As per paragraph 4(a) of the Policy, the Complainant must prove that:

(i) the disputed domain name is identical or confusingly similar to a trademark or service mark in which the Complainant has rights;

(ii) the Respondent has no rights or legitimate interests in respect of the disputed domain name; and,

(iii) the disputed domain name has been registered and is being used in bad faith.

A. Identical or Confusingly Similar

The evidence presented in the Complaint demonstrates that the Complainant is the owner of trademark registrations for RESMED in different jurisdictions.

The disputed domain name comprises the trademark RESMED in its entirety.

As numerous prior UDRP panels have already recognized, the incorporation of a trademark in its entirety or a dominant feature of a trademark is sufficient to establish that a domain name is identical or confusingly similar to the complainant’s mark. See section 1.7 of the WIPO Overview of WIPO Panel Views on Selected UDRP Questions, Third Edition (“WIPO Overview 3.0”).

Therefore, the Panel finds that paragraph 4(a)(i) of the Policy has been proved by the Complainant, i.e., the disputed domain name is confusingly similar to the Complainant’s trademarks.

B. Rights or Legitimate Interests

The Respondent has not submitted a response to the Complaint.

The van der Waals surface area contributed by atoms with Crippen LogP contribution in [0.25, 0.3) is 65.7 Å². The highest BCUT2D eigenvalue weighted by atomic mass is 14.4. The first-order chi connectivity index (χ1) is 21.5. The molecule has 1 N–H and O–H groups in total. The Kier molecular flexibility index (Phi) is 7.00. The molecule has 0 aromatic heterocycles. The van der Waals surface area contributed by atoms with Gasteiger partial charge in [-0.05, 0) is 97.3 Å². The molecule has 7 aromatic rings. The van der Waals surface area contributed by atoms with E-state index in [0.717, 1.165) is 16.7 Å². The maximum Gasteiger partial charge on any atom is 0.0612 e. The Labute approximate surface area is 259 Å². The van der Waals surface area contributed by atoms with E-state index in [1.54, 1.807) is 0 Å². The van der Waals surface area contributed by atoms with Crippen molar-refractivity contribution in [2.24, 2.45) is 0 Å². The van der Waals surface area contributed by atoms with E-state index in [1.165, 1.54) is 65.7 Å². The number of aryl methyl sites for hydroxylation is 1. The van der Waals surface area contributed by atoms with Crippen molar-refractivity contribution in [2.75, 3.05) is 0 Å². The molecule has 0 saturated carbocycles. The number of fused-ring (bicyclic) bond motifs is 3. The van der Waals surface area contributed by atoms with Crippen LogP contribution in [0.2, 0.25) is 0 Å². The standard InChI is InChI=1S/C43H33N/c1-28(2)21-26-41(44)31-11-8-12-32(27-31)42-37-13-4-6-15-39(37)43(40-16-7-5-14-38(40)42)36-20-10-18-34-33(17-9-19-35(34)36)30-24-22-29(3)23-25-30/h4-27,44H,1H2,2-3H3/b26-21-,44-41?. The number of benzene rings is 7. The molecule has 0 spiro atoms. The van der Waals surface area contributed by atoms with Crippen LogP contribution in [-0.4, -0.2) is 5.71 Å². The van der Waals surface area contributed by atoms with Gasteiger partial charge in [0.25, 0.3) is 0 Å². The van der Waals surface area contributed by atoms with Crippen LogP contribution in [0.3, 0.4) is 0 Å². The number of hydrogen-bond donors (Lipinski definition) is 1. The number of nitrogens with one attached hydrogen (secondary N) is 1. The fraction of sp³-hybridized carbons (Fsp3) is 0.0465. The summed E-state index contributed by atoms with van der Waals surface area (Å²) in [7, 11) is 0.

There is no evidence that the Respondent has any authorization to use the Complainant’s trademark or to register a domain name containing the trademark RESMED and/or that the Respondent is commonly known by the disputed domain name.

There is also no evidence that the Respondent is making a legitimate noncommercial or fair use of the disputed domain name or that before any notice of the dispute the Respondent has made use of, or demonstrable preparations to use the disputed domain name or a name corresponding to the disputed domain name in connection with a bona fide offering of goods or services. In this context, the Complaint showed evidence that the Respondent redirected the disputed domain name to other websites, probably with the intention to create confusion and/or association between the disputed domain name and the Complainant’s trademarks and activities, aiming profit.

The Panel finds that the use of the disputed domain name, which incorporates the Complainant’s trademark in its entirety, does not correspond to a bona fide use of the disputed domain name under the Policy.

For the above reasons, the Panel finds that the condition of paragraph 4(a)(ii) of the Policy has been satisfied, i.e., the Respondent has no rights or legitimate interests in the disputed domain name.

C. Registered and Used in Bad Faith